Excited woman. Secrets to award-winning Anchorage inbound marketing plan

Secrets to an Award Winning Anchorage Inbound Marketing Plan

Adrienne Wilkerson January 9, 2017

Effective inbound marketing is almost always dependent on having a plan. Shotgun marketing (shoot out a bunch of random things and see what sticks) is a common but failed method we see all too often. The best secret to any marketing effort is to take the time to build a strategy and then stick to it. Marketing in today’s world is a bit of a moving target that can take some practice to hit consistently. We’re going to walk you through the steps to create an inbound marketing plan. These are the same steps we use to create award-winning strategies that have increased our clients’ business by over 30%.

It’s Easy to Get Overwhelmed

One of the main reason I believe the shotgun marketing method is so commonly employed is because it is so easy to get overwhelmed by all of the options out there! It seems like every other second another social media channel pops up and is the next best thing! The question then comes up, should you jump on that bandwagon? Are you missing out? Should your business be on Facebook or Twitter? Are your clients on Instagram or Snapchat? How does Periscope, Flickr, Vine, Reddit, and Medium play into it all? What are they anyway? These are very common questions we hear from every new client we sit down with. There is a lot of information coming our way, and it’s easy to get buried under it all.

The social media channels are one thing but to have a well-rounded plan; you also have to consider the other aspects of an inbound marketing strategy. There is blogging, your website, your search engine ranking (where you fall in the search results on Google), video marketing, landing pages, search engine optimization (SEO), and much more. Knowing which tools to use when and which to pass on is one of the biggest challenges. It’s right up there with trying to stay current with the marketing trends and best practices. Small business owners often take one look at all of these options and throw up their hands in understandable frustration!

“Where do I start? I don’t know what is going to help my business the most! I only have a limited amount of time and energy to do this, where do I invest it?”

If any of these questions have ever crossed your mind, know that you are not alone and you are at the right blog. Help is here.

Be Calm and Market On!

Not every plan works for every company. While there are essential pieces that work for many businesses in Anchorage and throughout Alaska, there isn’t exactly a one size fits all sort of plan. I say this because while a particular type of plan will work for 70-80% of businesses throughout the state, not every business owner will have the time or resources to implement it. In that case, they may have to adapt the plan to fit what they are comfortable with or look at hiring a company that offers inbound marketing business services.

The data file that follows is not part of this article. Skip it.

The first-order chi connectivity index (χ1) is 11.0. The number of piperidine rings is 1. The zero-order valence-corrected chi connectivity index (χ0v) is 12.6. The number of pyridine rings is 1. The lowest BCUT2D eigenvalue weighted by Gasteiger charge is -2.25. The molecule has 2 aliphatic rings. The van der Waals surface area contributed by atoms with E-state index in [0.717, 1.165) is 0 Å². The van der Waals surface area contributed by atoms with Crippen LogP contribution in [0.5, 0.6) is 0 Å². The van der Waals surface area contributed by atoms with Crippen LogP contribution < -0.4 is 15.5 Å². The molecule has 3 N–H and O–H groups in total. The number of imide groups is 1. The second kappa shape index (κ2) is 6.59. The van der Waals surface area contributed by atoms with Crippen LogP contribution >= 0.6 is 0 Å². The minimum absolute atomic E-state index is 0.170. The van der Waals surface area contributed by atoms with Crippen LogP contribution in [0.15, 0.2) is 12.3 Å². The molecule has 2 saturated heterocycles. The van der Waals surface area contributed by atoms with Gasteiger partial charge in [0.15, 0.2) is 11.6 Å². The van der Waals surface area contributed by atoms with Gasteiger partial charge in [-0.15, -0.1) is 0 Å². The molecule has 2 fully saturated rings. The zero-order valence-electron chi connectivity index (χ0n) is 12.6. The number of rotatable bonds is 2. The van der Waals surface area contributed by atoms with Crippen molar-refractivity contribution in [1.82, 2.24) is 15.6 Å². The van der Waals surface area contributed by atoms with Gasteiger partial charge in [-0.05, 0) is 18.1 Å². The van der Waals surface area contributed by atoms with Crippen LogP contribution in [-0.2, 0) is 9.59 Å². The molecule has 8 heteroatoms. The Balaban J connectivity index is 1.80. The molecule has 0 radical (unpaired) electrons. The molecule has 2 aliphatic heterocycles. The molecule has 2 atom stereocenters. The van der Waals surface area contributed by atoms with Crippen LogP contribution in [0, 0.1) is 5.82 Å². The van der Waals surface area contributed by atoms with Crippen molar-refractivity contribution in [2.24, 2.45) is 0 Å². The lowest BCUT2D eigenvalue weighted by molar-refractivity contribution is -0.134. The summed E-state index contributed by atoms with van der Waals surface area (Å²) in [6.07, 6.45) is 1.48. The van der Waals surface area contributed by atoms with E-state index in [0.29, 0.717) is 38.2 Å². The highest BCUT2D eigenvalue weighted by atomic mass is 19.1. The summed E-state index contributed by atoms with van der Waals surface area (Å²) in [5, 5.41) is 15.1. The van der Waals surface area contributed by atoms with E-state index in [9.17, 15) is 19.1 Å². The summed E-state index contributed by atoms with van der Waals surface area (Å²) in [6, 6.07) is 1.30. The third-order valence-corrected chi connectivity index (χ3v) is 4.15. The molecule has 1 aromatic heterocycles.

There are four main steps to this whole thing:

  1. Set a goal
  2. Define Your Market
  3. Pick Your Marketing Tools
  4. Implement, measure, and revise as needed.

Set a Goal for Your Inbound Marketing Plan

Over the last five years at Beacon, we have found that there are different reasons businesses choose to market. While the most common reason is to increase sales, we have concluded that there are other reasons as well. Take a look below at a few of the common ones. Does your company fall into any of them?

  • Increase sales
  • Increase market share
  • Increase brand awareness
  • Introduce new products or services
  • Connect to the community

Increase sales. As I mentioned before, this is the most common reason companies market themselves. They need to increase the amount of sales made each year. They need to bring in additional clients or customers. One thing to note, most of your inbound marketing efforts are not going to produce results immediately, and that applies to marketing in general. The best time to market is when you don’t need the sales. Inbound marketing is most effective and has the best ROI when you have time to let the momentum build on its self. It is a bit like a snowball effect as it gets going. There are a couple of exceptions to this rule that we will discuss later.

Increase market share. You may have a steady and stable stream of clients coming in, and we are thrilled for you! As I just mentioned, this is the best time to market! Typically though at this point, you will market a bit differently. The focus is on increasing brand awareness and thus your market share. You don’t want to leave any kind of void for your competition to fill. You want the public to see you everywhere and think of you first! You want to saturate the market and own the biggest share of it.

Increase brand awareness. This goes hand in hand with growing your market share, but it also has other uses. If you are a new company to the area, the first step is to let everyone know that you have arrived! Take a new restaurant for instance. Even before they open their doors for the first time, they need to create brand awareness in the community. Generating a buzz about the upcoming grand opening is a powerful way to leverage social media and inbound marketing and to have a great opening night!

Introduce new products or services. Launching a new product line is exciting and getting the word out there through marketing is critical to its success. You can create excitement around the release, starting everything off on the right foot. Marketing a new service or product strategically also reflects well on the rest of the company and can encourage previous customers to come back and check out old favorites as well as the new.

Connect to the community. There are a lot of organizations in Anchorage and the rest of the state that may not be selling anything. However, they do need to market themselves to keep up the steady stream of volunteers or donations they need to keep going. Often non-profits, charities, parks, etc. can benefit from inbound marketing to connect with their supporters and disseminate information.

To begin, as yourself: Why am I marketing? How will I know if I have succeeded?